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There are blind spots in our data-driven world, and there are some underlying weaknesses in healthcare delivery that can be traced to deficiencies in the adoption and application of new knowledge.
Medical knowledge spans the history of humankind. From the first herbal treatments and natural remedies to the nanobots and genetic therapies of today, there has always been a process by which new medical knowledge is evaluated, its worth defined, and its application spread to other healthcare practitioners.
Hundreds of years ago, this process was defined more by first-hand observation and intuition then by any kind of objective analysis. Today, objective analysis increases at an exponential rate through wide-ranging data-collection capabilities, now processed through artificial intelligence (AI).
But while medicine becomes more objective, the diffusion of new information still has its challenges. Research shows that it takes up to 17 years for medical evidence to reach routine clinical practice. The fact is that there are some blind spots in our data-driven world, and there are some underlying weaknesses in healthcare delivery that can be traced to deficiencies in the adoption, distribution, and application of emerging knowledge.
Let’s look at how knowledge dissemination has evolved over the years. Knowledge, as it becomes more complex and more specialized, further distributes among more and more participants in the value chain. The creation of new medical knowledge results in the emergence of new types of professionals to take on the new work.
In centuries past, one care practitioner would meet with a patient, evaluate their condition, and prescribe or perform a treatment. Now, a patient may meet with general physicians, cardiologists, nurses, physiotherapists and healthcare navigators. Add to this a huge supply chain of healthcare service providers, including everything from patient-centered medical homes to hospitals.
In this specialized state, an effective care process happens because a patient’s unique needs were matched to the body of medical knowledge relating to the patient’s disease. This match only works if data about the patient’s status is easily accessible and actionable.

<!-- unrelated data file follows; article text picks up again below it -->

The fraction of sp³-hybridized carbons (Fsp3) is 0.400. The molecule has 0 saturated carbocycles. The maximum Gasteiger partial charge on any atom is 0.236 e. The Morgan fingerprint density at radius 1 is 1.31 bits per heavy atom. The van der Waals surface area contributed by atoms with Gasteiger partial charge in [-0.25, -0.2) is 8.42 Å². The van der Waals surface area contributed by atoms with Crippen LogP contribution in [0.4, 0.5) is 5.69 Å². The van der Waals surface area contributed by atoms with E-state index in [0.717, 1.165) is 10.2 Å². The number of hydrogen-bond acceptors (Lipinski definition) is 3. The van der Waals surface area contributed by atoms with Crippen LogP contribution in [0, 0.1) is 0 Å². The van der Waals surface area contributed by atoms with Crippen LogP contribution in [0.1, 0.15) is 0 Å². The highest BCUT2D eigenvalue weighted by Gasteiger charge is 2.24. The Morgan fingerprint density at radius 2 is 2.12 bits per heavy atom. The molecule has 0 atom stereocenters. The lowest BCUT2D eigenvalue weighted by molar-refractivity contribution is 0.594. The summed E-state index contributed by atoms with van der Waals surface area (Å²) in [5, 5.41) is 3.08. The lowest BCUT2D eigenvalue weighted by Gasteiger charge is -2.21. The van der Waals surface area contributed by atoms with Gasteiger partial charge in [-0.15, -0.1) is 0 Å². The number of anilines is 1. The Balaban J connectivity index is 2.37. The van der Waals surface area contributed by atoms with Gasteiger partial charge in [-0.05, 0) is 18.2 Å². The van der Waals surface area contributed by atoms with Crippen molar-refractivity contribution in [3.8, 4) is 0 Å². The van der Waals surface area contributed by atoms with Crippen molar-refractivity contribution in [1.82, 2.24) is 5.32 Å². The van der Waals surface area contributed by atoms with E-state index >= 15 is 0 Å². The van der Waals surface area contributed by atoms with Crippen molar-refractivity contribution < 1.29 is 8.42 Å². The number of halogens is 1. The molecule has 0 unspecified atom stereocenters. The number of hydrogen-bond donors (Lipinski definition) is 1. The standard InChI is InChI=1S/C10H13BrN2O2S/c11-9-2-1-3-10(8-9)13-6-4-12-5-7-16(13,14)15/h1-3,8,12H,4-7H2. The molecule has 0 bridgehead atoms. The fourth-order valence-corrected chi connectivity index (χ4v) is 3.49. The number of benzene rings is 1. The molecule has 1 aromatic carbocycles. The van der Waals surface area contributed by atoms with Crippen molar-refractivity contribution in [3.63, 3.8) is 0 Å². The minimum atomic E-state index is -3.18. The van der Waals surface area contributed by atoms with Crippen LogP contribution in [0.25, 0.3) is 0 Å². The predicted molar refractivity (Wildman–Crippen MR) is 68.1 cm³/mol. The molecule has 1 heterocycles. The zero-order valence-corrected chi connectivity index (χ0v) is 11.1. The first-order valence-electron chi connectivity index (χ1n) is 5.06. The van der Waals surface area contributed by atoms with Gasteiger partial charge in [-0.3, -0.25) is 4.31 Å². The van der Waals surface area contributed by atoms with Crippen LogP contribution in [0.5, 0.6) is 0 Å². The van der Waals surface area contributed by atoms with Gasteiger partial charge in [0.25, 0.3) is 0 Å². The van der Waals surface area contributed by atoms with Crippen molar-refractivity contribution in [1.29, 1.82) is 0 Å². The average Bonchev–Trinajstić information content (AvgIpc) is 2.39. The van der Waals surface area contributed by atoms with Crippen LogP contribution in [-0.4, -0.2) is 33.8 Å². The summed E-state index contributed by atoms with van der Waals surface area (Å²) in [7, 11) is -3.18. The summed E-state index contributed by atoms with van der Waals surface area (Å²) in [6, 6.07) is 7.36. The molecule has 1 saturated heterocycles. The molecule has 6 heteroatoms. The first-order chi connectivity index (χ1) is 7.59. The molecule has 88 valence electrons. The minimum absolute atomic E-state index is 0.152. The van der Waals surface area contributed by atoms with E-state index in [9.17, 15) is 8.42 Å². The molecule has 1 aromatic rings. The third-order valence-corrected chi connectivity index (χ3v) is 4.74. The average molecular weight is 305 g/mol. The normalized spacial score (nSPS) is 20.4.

But this is a challenge today, as data tends to proliferate in 2 dimensions. The first dimension consists of data generated at all points of care within the system of care. This takes on broader perspectives such as that of population health. The second dimension is more introspective, with data generated by the patient’s own condition with a continuously proliferating array of lab results, EKG, blood pressure readings, genomic tests, etc.
But these two separate dimensions must align into 1 point-of-view that is easily accessible at the moment of care. Data generated anywhere in the system must be available when it is needed and in whichever workflow it is needed in.
So, what does this mean when designing the algorithms behind AI and the predictive modeling that it enables? The best answer actually comes from an examination of the success driving a different industry: transportation and logistics. A parallel can be drawn between the movement of knowledge and how appropriate packaging facilitates movement of a physical product.
A quick history lesson: Until the 1950s, the shipping industry was constrained by long ship loading/unloading times, cumbersome transfers and intensive labor at marine ports. Malcolm Mclean, an entrepreneur, believed that the freight business could be made more efficient only if goods could be moved seamlessly from the source to the destination, and had his engineers design a container that could be filled up at source, carried by rail or road and then transferred directly onto ships. It enabled ships to be unloaded and loaded within a few hours, and was eventually universally adopted to make cargo movement less about ports and more about how fast the cargo can be moved from source to destination.
This design principle can be applied to both medical knowledge and data. Medical best practices, such as clinical guidelines, decision trees and checklists can be packaged as simple or complex algorithms and kept relatively independent of the contexts within which they will be used. This separation essentially allows knowledge to be distributed based on the needs of the market. This relative independence of the algorithm could result in different implementations—as a drop down in an EMR, a decision process in a population health app, or a patient portal—but the key point is that this availability enables managers to insert knowledge into the appropriate workflow where it can yield the best results for their patients.
Think about how a decision support algorithm in chronic wound care could evolve. Management decisions are typically based on visual examination by trained doctors or APRNs at wound clinics. With the availability of automated wound analysis tools to objectively assess wound healing, this decision making task could shift to home visit nurses or skilled nursing facilities. These objective tools could be backed up by decision tree algorithms at different points in the care process. The decision trees act like treatment recipes for non-physician care practitioners to follow.
The core principle at work here is the acceleration of the adoption, distribution, and application of medical knowledge by bringing data and algorithms together in the right workflow, at the right time and to the right user. If AI is built and operated according to this principle, then it will yield exponential benefits in both outcomes and efficiencies of care.
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Dr. Sawad Thotathil, clinician and senior director, Persistent Systems, directs product strategy and management for the company’s Digital Healthcare group, helping health systems achieve their digital transformation goals.